The Guest (2014)
***Spoliers avoided where possible***
Having read many good reviews of this film by fellow bloggers, it was on my Christmas list for 2015. Last night, it came off the shelf, and into the DVD player. I confess that I was a little concerned as it began. Knowing something of the plot, I expected my sometime reactions of ‘seen it all before’, and ‘probably overrated’.
But I was wrong.
Sometimes, the casting of a film can turn it from so what, into convincing and believable In this film, the casting is near-flawless, and as a result, lifts the film high above many similar action thrillers that I could mention. Dan Stevens is an English actor, well-known for a central role in the TV series, ‘Downton Abbey’. I spent much of this film wondering who he was, as he plays such a different part, and does so very well indeed. The rest of the cast members are mostly unknown to me, which made it all the more enjoyable, as I was not constantly thinking of them in other roles. It is a little difficult to review this film properly without completely ruining it for anyone who hasn’t seen it, but I will do my best.
A family is grieving the loss of their oldest son Caleb, killed during military service in the middle east. The Mum is doing her best, the Dad struggling at work, and the youngest son is bullied at school. The sexy young daughter is working hard at a local diner; saving her money to go to college, but also hanging around with her dodgy drug-dealer boyfriend, much to the irritation of her parents. One day, a handsome man appears at the door. He tells the lady of the house that he had served with her son in the army, and knew him well. He promised the son that he would check in on his family when he got back to America, and make sure that they were doing OK. The new arrival is called David (Dan Stevens) and he is polite, respectful, and very charming.
Caleb’s Mum is keen to hear something of her son, and invites David into the house. When she discovers that he has made the journey all the way just to see her, she asks him to stay, offering him Caleb’s room. At first, the rest of the family are not so keen. The Dad worries that they don’t know him, and the younger son is uncomfortable around him. The daughter heads off to work, hoping he won’t be staying too long. David proves them all wrong. He chats to the dad over drinks, helps Mum around the house, and even drives to the school to collect the boy. When he finds out who is bullying him, he wreaks vengeance on the bullies, and instills some self-respect in the son at the same time.
The Dad decides that David is a great bloke, and offers to let him stay as long as he wants. Even the daughter mellows, and takes him to a party where he meets her boyfriend and other mates, and also gets off with her friend from work. Pretty soon, everyone loves David being around.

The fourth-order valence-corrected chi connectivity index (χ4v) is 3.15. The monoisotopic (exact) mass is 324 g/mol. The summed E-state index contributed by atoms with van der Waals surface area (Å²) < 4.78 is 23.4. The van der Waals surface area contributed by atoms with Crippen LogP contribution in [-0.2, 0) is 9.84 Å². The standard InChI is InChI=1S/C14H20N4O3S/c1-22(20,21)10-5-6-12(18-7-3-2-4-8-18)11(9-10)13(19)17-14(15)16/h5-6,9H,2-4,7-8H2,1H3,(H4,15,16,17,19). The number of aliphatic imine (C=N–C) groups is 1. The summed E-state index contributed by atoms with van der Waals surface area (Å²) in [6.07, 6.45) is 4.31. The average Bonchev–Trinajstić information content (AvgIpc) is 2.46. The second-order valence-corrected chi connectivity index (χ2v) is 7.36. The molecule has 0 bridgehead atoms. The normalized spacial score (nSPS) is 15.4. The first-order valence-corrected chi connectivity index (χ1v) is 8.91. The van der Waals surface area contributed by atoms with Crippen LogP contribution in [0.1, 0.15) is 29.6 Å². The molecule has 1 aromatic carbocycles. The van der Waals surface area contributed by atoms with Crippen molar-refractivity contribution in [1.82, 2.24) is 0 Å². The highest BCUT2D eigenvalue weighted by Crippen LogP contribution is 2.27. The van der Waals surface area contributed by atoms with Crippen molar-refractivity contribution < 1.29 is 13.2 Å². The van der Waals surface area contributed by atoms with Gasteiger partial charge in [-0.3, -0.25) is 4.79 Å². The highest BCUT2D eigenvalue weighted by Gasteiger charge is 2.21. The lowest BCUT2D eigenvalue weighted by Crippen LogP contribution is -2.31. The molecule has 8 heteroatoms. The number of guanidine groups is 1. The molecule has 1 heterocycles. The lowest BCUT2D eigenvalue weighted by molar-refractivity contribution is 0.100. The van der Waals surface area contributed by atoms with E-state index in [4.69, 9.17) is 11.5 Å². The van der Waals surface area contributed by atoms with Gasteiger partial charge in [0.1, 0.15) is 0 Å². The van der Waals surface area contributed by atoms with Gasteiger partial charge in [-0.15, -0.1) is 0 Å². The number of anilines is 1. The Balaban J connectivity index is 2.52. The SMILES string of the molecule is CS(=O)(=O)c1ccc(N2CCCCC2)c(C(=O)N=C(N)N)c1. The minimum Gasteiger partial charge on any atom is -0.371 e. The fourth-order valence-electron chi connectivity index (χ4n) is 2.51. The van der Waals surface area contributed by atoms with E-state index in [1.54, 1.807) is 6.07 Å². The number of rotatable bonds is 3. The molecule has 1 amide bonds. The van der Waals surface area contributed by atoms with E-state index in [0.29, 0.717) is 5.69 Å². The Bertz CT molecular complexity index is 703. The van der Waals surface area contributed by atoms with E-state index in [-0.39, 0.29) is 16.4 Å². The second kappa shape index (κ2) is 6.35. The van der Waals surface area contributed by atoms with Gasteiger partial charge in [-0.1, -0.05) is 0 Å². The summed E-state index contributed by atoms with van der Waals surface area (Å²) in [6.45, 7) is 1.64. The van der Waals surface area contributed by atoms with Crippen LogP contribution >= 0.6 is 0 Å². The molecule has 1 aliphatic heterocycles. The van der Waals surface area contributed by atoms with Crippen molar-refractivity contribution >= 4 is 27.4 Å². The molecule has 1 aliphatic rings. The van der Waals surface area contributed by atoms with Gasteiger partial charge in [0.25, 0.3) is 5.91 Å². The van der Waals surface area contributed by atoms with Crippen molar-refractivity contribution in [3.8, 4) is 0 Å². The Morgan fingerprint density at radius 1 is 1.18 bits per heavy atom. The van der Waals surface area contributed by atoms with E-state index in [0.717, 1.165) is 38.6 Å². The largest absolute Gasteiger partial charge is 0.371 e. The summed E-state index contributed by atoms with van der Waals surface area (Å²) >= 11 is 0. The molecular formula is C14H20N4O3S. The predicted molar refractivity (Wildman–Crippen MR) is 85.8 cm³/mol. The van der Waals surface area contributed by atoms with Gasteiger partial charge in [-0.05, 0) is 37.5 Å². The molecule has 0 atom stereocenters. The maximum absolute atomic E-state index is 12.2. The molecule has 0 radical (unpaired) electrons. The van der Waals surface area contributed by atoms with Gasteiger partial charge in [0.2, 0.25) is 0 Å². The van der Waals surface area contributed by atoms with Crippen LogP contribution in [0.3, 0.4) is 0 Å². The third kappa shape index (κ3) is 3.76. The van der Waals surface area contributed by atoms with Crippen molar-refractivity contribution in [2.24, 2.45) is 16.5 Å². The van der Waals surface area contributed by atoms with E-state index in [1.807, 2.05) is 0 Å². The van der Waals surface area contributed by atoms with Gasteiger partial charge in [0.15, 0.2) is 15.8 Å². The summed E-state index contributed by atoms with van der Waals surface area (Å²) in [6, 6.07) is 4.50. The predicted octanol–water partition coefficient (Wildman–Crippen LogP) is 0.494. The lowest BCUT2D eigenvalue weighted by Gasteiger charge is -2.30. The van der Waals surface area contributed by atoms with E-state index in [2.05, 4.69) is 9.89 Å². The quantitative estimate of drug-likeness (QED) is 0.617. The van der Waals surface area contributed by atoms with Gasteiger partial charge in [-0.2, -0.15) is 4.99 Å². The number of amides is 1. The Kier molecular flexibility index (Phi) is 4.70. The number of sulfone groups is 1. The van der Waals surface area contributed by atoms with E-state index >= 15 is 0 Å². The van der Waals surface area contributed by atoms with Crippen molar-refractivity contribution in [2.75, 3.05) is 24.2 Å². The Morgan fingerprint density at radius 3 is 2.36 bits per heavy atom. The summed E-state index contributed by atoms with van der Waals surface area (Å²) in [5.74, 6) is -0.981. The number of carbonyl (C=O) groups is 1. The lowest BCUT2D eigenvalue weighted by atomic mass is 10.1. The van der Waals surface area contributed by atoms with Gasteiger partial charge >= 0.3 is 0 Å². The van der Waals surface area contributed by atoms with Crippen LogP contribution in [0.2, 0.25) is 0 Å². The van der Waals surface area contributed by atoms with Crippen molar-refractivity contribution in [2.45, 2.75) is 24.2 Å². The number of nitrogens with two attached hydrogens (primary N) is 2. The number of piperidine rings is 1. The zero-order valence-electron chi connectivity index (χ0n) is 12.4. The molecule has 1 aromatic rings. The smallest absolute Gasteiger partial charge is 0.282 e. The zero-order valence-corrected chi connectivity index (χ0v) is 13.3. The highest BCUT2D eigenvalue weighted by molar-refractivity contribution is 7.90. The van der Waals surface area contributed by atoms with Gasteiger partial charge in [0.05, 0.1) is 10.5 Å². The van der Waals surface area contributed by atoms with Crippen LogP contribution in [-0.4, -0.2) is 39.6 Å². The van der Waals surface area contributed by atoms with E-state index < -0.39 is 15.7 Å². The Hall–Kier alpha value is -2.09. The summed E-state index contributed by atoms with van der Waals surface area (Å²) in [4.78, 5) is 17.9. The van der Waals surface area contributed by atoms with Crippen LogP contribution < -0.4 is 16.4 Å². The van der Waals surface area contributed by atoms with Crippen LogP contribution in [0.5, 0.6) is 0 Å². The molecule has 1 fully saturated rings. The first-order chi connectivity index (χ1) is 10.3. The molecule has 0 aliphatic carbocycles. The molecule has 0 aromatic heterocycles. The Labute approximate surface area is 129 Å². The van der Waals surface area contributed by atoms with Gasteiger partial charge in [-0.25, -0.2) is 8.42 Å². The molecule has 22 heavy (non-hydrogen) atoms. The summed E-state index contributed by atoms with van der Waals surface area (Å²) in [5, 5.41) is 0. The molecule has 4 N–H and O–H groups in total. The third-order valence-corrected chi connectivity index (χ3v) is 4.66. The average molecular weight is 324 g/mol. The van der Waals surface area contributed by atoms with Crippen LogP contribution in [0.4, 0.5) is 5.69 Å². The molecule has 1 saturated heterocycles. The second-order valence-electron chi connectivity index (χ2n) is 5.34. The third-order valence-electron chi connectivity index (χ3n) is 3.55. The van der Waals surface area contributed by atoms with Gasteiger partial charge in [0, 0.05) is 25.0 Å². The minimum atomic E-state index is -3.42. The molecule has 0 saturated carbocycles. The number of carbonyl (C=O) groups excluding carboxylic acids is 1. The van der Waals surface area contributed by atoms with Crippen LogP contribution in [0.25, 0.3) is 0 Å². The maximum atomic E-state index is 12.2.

The viewer sees another side to the man though. Switching off smiles as easily as they came, hardly sleeping, and staring intently into space. We are left in no doubt that this man has a dark secret, almost from the very start. People start to get killed. The Dad’s new boss is found dead, apparently after committing suicide. This is actually great news for the family, as the Dad is promoted to the job he has wanted for so long. When the son fights back against the bullies, David arrives to stop him being expelled, casually intimidating the principal into a lesser punishment.
The film then moves up a gear, and then another one. After the scene-setting, the action begins to come thick and fast. Tension is nicely built, and as the family members start to suspect something might be wrong, the military special forces become involved, and the finale is fast-paced and explosive.
And it has a great ending too!
This film treads familiar ground, then mixes all that together into an amalgam of plots and ideas we might have seen before. But then it does it much better. Think ‘Rambo’, ‘The Bourne Identity’, even ‘Terminator 2’, and add in a few teen slashers, and you will get the idea. It is not a landmark film, and the direction and storyline are all familiar. But it is hugely enjoyable, violent, and at times even witty. It presumes an intelligent viewer, as it gives the nods and winks to so many other similar films, then changes the rules. Thoroughly entertaining, and worth a second watch.